''If you're God's child, know that every "What if" your fearful heart can generate is about something that is ruled by your sovereign Savior.''- Paul Tripp

"exceeding sinful."

Look upon all sin as that which crucified the Saviour, and you will see it to be "exceeding sinful." ~~ Charles H. Spurgeon~~


The call to be a pastor is one of unparalleled privilege. It is a joy, though a sobering one, to apostle paul.gifpreach God's Word for the benefit of God's people. For battered pastors, however, (and they are numerous) the glad labor of being a pastor has become detrimental to their well-being and that of their family. I have written previously that the reality of battered pastors is a scandal upon the church. A startling number of pastors leave the ministry every month. The proof is in the research. The anxiety of caring for the church (to use Paul's words) is simply too much for many pastors to bear. They leave not because they lost their love for Christ. They love Jesus and they love his church. But the battering they have received at the hands of a congregation or elders has left them too wounded to go on. It is for these men that my heart aches.

 In 1989 the Francis A. Schaeffer Institute of Church Leadership Development embarked on an 18 year study that revealed some rather frightening statistics about pastors. It is important to point out that this particular study focused only on evangelical churches. Mainline denominations were not included in the testing.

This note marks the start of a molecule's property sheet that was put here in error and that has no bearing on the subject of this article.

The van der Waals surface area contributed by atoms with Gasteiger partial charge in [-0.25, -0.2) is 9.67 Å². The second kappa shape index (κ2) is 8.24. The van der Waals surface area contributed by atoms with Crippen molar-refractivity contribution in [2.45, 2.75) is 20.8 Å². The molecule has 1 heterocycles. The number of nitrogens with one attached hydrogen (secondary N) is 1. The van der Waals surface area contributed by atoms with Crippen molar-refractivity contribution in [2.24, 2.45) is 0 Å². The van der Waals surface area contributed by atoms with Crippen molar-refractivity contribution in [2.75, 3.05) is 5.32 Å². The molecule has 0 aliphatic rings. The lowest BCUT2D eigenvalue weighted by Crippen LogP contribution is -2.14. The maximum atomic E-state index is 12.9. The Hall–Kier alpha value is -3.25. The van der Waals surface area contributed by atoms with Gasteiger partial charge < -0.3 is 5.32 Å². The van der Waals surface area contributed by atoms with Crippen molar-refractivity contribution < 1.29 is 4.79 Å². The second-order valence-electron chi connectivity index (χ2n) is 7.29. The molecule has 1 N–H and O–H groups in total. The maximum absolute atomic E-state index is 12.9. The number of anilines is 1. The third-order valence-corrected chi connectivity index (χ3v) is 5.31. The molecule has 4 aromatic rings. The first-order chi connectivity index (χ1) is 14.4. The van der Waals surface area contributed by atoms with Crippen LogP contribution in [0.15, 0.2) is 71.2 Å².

Here is a sampling of the findings: • 90% of the pastors report working between 55 to 75 hours per week. • 50% feel unable to meet the demands of the job. • 70% of pastors feel grossly underpaid. • 90% feel they are inadequately trained to cope with the ministry demands. The unique demands placed upon the pastor simply cannot be adequately prepared for in a classroom. • 70% of pastors constantly fight depression. • 50% of pastors feel so discouraged that they would leave the ministry if they could, but have no other way of making a living. The training that pastors must receive leaves them ill equipped to do anything else when they are driven from their church. • 80% believe pastoral ministry has negatively affected their families. • 80% of spouses feel the pastor is overworked. • 80% of spouses feel left out and under-appreciated by church members. • 70% do not have someone they consider a close friend. • 40% report serious conflict with a parishioner at least once a month. • #1 reason pastors leave the ministry -- Church members are not willing to follow the leadership of the pastor. • 50% of the ministers starting out will not last 5 years. • 1 out of every 10 ministers will actually retire as a minister in some form. Only 10% of ministers will last long enough to retire as ministers. • 4,000 new churches begin each year and 7,000 churches close. • Over 1,700 pastors left the ministry every month last year. • Over 1,300 pastors were terminated by the local church each month, many without cause. One of the authors of the study wrote: Over 70% of pastors do not have anyone they would consider to be a friend, and hardly any pastors had any close friends. Ninety percent (90%) of pastors feel they were not adequately trained to cope with ministry coordination and the demands of the congregation. Seventy-five percent (75%) of pastors experience a significant crisis that they faced due to stress in the ministry (Fuller Institute, 1989-1992).